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"Open Burning" Starts Barn Fire Behind 2989 Whitney Avenue
April 1, 1957
A 19th-century barn located on the property adjacent to the Mt. Carmel fire station was damaged by a fire that originated in a nearby trach barrel. Open burning of trash, which was legal during daylight hours until it was banned in 1969, caused many such fires.
New Haven Register, April 2, 1957 (Brainard Collection) / Photo courtesy of Paul Wetmore, Sr.
1934 Aerial view of barn (CT State Library Digital Collection)
Fires rarely occur this close to a fire station, but this one did in Mount Carmel on April Fools Day 1957. A dozen years later, a structure fire occurred right behind Station 6 on a quiet Sunday afternoon. The H&D Paper Products fire at 110 Webb Street was a tad larger than this barn fire.
The trip for Engine 5 was undoubtedly its shortest to that date. The newspaper reported that the firemen simply "backed their truck out of the firehouse." That would have been quite possible today, but if anyone had tried to back Engine 5 out of the Mount Carmel firehouse in 1957, the driver would be filling out accident reports to this very day.
Monday April 1, 1963, The New Haven Register (Brainard Collection)
March 31, 1963
Barn Fire on Manila Avenue
Springtime open burning was the meaning of the capitalized lead-in to this photo blurb from fifty-four years ago. Sparks from burning trash apparently got this Manila Avenue barn going, which kept Hamden firefighters quite busy.
Open burning kept Hamden firefighters VERY busy every spring before the environmentally unhealthful custom was banned with Spring 1969. Every April, it was not unusual for a given fire company, particularly in the north end, to respond to as many as a dozen brush fires in one weekend.
While there is no question that open burning in spring and fall could pose long-term health problems, like secondhand cigarette smoke, the aroma of burning leaves between Halloween and Thanksgiving somehow added to the seasonal spirit. In addition to the health concerns, well-meaning homeowners "burning off" their dead grass in the spring, or their dead leaves in the fall, often resulted in small fires becoming large blazes, extending well beyond their intended targets.
Register photo by John Mongillo, Jr. (HFRA Archives) - CLICK ON PHOTO TO ENLARGE IT
A fire in the Zukel Realty building at 3383 Whitney Avenue capped off a very busy day for the HFD on Wednesday, April 5, 1967. A lighter fluid mishap was the cause of a fire that heavily damaged the combination apartment and realty office in Mount Carmel. In the news photo above, Chief V. Paul Leddy is pictured on the lower roof with Firefighter Robert "Ace" Callahan. On the aerial ladder is Firefighter Art Heriot. Lieut. Bill Hines and several Co. 5 volunteers are at the front door.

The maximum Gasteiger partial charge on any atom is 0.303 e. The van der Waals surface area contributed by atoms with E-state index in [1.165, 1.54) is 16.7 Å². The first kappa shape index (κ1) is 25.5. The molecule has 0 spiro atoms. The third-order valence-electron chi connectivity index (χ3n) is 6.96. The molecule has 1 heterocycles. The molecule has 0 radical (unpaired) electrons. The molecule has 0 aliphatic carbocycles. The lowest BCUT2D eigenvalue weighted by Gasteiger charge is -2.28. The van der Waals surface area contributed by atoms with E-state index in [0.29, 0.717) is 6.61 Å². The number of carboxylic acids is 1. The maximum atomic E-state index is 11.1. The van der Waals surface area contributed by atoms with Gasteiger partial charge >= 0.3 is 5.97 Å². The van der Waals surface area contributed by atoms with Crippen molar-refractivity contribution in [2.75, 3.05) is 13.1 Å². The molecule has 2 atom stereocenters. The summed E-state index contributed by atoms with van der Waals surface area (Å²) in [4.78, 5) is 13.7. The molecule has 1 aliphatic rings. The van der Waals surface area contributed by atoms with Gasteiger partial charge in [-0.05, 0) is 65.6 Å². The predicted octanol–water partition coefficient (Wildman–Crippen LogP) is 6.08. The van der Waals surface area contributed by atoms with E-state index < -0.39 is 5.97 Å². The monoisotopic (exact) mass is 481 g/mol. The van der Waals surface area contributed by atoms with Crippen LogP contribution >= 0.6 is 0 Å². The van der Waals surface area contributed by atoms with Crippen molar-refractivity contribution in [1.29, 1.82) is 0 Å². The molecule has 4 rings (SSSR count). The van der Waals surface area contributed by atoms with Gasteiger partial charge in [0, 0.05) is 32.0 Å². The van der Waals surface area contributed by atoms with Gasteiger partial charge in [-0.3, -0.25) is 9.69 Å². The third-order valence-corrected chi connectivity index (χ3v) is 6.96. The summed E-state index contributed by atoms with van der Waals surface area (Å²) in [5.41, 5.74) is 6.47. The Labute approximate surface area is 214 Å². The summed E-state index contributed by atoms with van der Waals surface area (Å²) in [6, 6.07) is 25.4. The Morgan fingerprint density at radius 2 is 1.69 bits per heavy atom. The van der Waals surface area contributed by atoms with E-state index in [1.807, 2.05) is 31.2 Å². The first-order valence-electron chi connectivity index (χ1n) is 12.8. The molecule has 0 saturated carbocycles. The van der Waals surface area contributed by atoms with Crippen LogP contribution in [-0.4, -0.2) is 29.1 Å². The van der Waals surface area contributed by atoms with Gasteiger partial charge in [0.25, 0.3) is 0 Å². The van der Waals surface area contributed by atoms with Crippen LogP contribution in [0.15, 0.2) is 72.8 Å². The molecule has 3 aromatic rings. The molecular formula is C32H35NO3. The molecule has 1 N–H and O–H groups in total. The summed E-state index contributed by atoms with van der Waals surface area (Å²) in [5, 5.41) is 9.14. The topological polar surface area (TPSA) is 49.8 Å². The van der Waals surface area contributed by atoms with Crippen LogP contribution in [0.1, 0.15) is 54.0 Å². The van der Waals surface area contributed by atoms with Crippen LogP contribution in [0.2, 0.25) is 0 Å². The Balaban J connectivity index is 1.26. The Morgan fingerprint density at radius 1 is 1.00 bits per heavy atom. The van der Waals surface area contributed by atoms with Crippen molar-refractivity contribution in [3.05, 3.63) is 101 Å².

New Haven Register, Thursday, April 6, 1967
Register photo by John Mongillo, Jr. (HFRA Archives)
The service station referred to in the news article was where Chuckie's is today. The damage was repaired, but the building was eventually razed thirty years later to make way for the Whitney Woods Manor Condominiums (below).
3383 Whitney Avenue - Hamden Historical Society photo taken July 2016
Unidentified bystander's cellphone photo courtesy of the Office of the Fire Chief
March 30 - At 6:34 last evening, Central Communications received multiple 911 calls reporting smoke and flames showing from the multiple dwelling wood frame building at 154 Towne House Road, off Mix Avenue. After the initial dispatch, responding companies were informed residents may be trapped.
Engine 3, arriving first at 6:38, reported a working fire with flames showing from the gable vents in the attic. Incident Commander, Batt. Chief Gary Couture in Car 3, called for an additional alarm and committed crews to suppression and interior searches of each of the apartments in the building. All searches were negative.
Fire spread was contained to the second-floor and the common attic spaces above. Sections of the second floor ceiling became unstable as firefighters worked to extinguish hidden fires during overhaul, preventing the spread of fire to the western most portion of the building. Fortunately, no firefighter injuries were reported.
Deputy Fire Marshal Tim Lunn and Fire Inspector Ralph DiFonzo have confined the seat of the fire to Unit 154, however the origin and cause are still under investigation. No residents reported injury.
A total of six units were directly affected by fire spread, smoke damage and the suppression effort. First floor units sustained water damage.
Hamden's Community Emergency Response Team (CERT) was called to the scene for support and to assist displaced residents. CERT members coordinated with the American Red Cross to determine which residents would require emergency housing. AMR assisted with the medical evaluations of residents and firefighters.
A representative of the Hamden Building Department deemed one section of the 35-year old structure to be uninhabitable and structurally unsound. Disconnected utilities were isolated to this area, allowing residents at the far end of the building to remain in their homes.
The photo was taken on a bystander's cellphone.
(The website thanks the Fire Chief's Office and Dep. Chief Gary Merwede for providing the article and photo.)